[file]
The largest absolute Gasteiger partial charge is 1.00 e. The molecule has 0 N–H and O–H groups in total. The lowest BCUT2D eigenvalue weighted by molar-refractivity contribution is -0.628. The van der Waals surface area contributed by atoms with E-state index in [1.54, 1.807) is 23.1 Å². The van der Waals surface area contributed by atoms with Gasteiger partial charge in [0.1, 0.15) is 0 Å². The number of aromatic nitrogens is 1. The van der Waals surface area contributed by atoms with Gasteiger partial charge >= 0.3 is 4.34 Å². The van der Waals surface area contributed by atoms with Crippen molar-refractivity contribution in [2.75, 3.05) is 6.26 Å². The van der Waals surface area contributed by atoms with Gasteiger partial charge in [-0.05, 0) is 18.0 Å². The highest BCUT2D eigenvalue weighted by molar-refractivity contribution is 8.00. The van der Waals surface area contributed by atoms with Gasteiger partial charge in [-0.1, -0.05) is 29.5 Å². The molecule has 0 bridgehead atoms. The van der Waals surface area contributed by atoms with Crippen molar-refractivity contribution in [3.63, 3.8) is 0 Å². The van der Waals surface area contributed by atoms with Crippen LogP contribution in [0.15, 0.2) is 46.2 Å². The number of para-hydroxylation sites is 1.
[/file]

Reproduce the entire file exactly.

The largest absolute Gasteiger partial charge is 1.00 e. The molecule has 0 N–H and O–H groups in total. The lowest BCUT2D eigenvalue weighted by molar-refractivity contribution is -0.628. The van der Waals surface area contributed by atoms with E-state index in [1.54, 1.807) is 23.1 Å². The van der Waals surface area contributed by atoms with Gasteiger partial charge in [0.1, 0.15) is 0 Å². The number of aromatic nitrogens is 1. The van der Waals surface area contributed by atoms with Gasteiger partial charge >= 0.3 is 4.34 Å². The van der Waals surface area contributed by atoms with Crippen molar-refractivity contribution in [2.75, 3.05) is 6.26 Å². The van der Waals surface area contributed by atoms with Gasteiger partial charge in [-0.05, 0) is 18.0 Å². The highest BCUT2D eigenvalue weighted by molar-refractivity contribution is 8.00. The van der Waals surface area contributed by atoms with Gasteiger partial charge in [-0.1, -0.05) is 29.5 Å². The molecule has 0 bridgehead atoms. The van der Waals surface area contributed by atoms with Crippen molar-refractivity contribution in [3.63, 3.8) is 0 Å². The van der Waals surface area contributed by atoms with Crippen LogP contribution in [0.15, 0.2) is 46.2 Å². The number of para-hydroxylation sites is 1.